In Kansas, I placed my decoys 24 yards from our ground blind tucked between two cedar trees at the edge of a cornfield.
After saying our goodbyes, Ross and I headed for Kansas to hunt with Miles Willhite's Little Walnut Outfitters, where we stayed at the historic Beaumont Hotel in tiny Beaumont, Kansas. The weather in Kansas wasn't quite as hospitable. As a significant snowfall hit that first day, we drove the wet roads and scoped out the areas we'd be hunting.
Based on his scouting, Miles had tucked a ground blind between a pair of cedars on the edge of a picked cornfield, and he wanted us to hunt there. However, the wind was wrong and would be for a couple more days, so we would start our hunt in a treestand near a creek at the opposite end of the cornfield.
Although it was a half-mile hike on muddy ground, I have such faith in my decoys that I hauled them out in the darkness and set them up on the field edge, hoping to pull in any buck crossing the cornfield. If necessary, I would call or rattle to draw their attention, and the decoys would complete the job.
As it turned out, that day was painful. I could see the blind 600 yards across the cornfield, and it was the hot location. Personally, I would not have put it there, but Miles had good reason.
"I don't know what it is, but the bucks just love walking that end of the field," Miles explained. "And, I never argue with the deer."
The proof was in the action. That morning I saw two bucks, one a 160-class beast, walk within bow range of that blind, and that big one and a smaller buck did the same that evening. It was driving me crazy, especially since those bucks were too far away to spot my decoys. I was imprisoned by wind direction and could only watch the parade. Fortunately, the bucks were gone by dark, and I was able to stash my decoys and escape undetected.
Outfitter Miles Willhite and I are plenty happy with my white-antlered Kansas buck.
The suffering continued the following day. With the wind still wrong for the blind, we returned to the ringside treestand. We saw 11 different bucks, half on the other side of the creek, the rest walking past that blind.
Just at sundown, a really good, white-antlered buck followed a doe into the cornfield.
Within seconds the 160-class buck we'd seen previously trotted into the field and, with a mere head fake, confiscated the doe. The defeated buck, a great animal, walked dejectedly, you guessed it -- right past the blind at about 15 yards! I almost wished the cornfield was still standing so I didn't have to endure such torture.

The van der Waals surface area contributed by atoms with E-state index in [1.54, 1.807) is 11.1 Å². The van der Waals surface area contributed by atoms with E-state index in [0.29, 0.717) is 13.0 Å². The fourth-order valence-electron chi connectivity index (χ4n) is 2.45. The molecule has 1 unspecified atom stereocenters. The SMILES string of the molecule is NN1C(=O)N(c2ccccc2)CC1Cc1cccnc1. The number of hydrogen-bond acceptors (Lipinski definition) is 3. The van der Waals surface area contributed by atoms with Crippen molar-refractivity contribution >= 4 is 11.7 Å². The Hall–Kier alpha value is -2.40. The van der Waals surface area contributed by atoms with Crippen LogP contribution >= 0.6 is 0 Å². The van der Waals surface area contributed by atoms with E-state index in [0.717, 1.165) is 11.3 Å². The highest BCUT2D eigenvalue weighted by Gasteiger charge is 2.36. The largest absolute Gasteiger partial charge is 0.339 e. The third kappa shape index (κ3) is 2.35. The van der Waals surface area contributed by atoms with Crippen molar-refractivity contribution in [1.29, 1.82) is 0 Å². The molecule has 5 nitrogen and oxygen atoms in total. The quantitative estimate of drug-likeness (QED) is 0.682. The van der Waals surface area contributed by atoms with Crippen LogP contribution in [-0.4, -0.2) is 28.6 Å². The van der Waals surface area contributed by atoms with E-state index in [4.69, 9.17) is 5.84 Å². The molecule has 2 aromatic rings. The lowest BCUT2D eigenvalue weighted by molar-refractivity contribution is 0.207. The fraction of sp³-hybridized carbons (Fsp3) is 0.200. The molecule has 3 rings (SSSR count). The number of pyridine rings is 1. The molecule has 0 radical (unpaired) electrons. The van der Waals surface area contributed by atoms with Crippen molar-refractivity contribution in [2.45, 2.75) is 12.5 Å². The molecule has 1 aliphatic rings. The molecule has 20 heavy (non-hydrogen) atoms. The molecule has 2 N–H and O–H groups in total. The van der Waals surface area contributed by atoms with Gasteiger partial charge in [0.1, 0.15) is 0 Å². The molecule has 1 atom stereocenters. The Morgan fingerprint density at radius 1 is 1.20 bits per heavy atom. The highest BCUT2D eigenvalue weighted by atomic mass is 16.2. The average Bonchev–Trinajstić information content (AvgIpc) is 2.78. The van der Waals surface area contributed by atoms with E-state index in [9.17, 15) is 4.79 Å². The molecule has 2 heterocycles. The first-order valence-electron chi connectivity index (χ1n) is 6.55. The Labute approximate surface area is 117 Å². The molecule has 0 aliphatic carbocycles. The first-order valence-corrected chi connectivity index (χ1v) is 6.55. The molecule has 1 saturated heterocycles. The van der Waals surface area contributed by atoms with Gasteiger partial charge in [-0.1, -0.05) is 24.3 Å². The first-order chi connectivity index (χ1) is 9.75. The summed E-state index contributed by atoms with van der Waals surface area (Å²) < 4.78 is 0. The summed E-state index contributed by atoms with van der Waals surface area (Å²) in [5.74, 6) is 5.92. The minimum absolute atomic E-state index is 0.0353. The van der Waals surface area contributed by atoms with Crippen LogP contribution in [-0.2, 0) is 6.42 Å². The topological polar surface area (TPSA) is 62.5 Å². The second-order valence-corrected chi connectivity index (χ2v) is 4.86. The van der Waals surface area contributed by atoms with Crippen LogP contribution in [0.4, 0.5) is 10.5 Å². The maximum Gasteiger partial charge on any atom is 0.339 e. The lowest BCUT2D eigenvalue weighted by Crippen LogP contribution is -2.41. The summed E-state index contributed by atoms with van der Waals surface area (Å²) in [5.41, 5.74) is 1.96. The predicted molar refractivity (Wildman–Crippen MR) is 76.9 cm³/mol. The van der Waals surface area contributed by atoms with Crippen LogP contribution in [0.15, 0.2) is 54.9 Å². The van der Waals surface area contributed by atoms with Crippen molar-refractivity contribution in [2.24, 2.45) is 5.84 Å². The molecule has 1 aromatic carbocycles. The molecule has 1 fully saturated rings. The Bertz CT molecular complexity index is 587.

Pulling up Accuweather on my BlackBerry, I saw that the wind would switch to the north around noon the next day. Given that forecast, I planned to sit the treestand in the morning, but the minute the wind changed I'd haul my decoys across the field and set up in the blind.
The morning was slow, but about 1 p.m. the dental floss on my stabilizer started waffling back and forth and then finally pointed due south. That was the trigger. Immediately, Ross and I climbed down and hustled both decoys across the sunlit cornfield and set them up in front of the blind. If either of those two larger bucks came into the field, they would not be able to resist my ruse.
Once the wind changed to a favorable direction we bailed out of the tree, and I hauled my decoys across the cornfield to the hot blind.
Once settled into the blind, I was upset with myself. I'd set the decoys only 24 yards from the blind, and they should have been a bit farther out to give bucks plenty of room to walk between the decoys and the blind. Decoy placement is often a chicken-or-egg dilemma. If you put the decoys at 35 yards and a buck swings wide, you end up with a really long shot. If you put them too close to a ground blind, you could get picked off.
When they're really close, you need to be in a treestand. Now I couldn't take the chance on getting out and moving them.
Ross was still upset about the Iowa incident and was determined to make it right. So when I leaned forward and spotted a buck coming along the edge of the field, Ross was all over the record button on his camera.
It was the white-antlered buck! His ears were pinned back and his hair was standing up.
He was not happy. As I was afraid he might do, he veered around the outside of the decoys. But then he headed toward the back end of the buck decoy, a strange response.
I'd ranged him at 35 yards and was at full draw when something in the blind caught his eye and he stopped. I settled the sight pin tight behind his shoulder and released. The arrow hit in front of the shoulder!
As the deer ran north, he did something odd. On wobbly legs he stopped, turned his head back, smelled the arrow, and bolted as if he'd been shot again. He ran another hundred yards and did it again! The arrow was keeping him on the run. Watching through binoculars, I could see good arterial bleeding, but I was swearing at myself. This time the cameraman had recorded the whole episode perfectly -- and the hunter had messed up.
Watching the video, we could see that the buck was hit hard, but we opted to back out anyway, and we recovered the beautiful buck the next morning. We'd made the right decision in waiting.
The unhappiness with my sh
ot wore off quickly as I admired the buck's antlers. Once again I was basking in the success of using a two-decoy setup. That buck may have wandered past the blind on his own, but the decoys virtually guaranteed an encounter.
Using two decoys can be a hassle and a lot of work. And decoys can occasionally spook deer, especially does. In my experience, however, the positives far outweigh the negatives and, besides, watching bucks interact with decoys is a blast.
To a rutting buck, my decoy setup is double trouble.
Author's Notes: On both hunts I used a Mathews McPherson Monster at 65 lbs. draw weight, Carbon Express Aramid KV arrows, Bohning Blazer Vanes and wraps, Rage 2-blade broadheads, QAD Ultra-Rest, LimbSaver Prism sight, and clothing from Cabela's.
For a good hunt in Iowa, contact: Tim Young, True Trophy Outfitters, (515) 494-7433, email@example.com, TrueTrophyOutfitter.com. In Kansas, contact: Miles Willhite, Little Walnut Outfitters, (620) 476-2225, (316) 648-3601 (cell), firstname.lastname@example.org.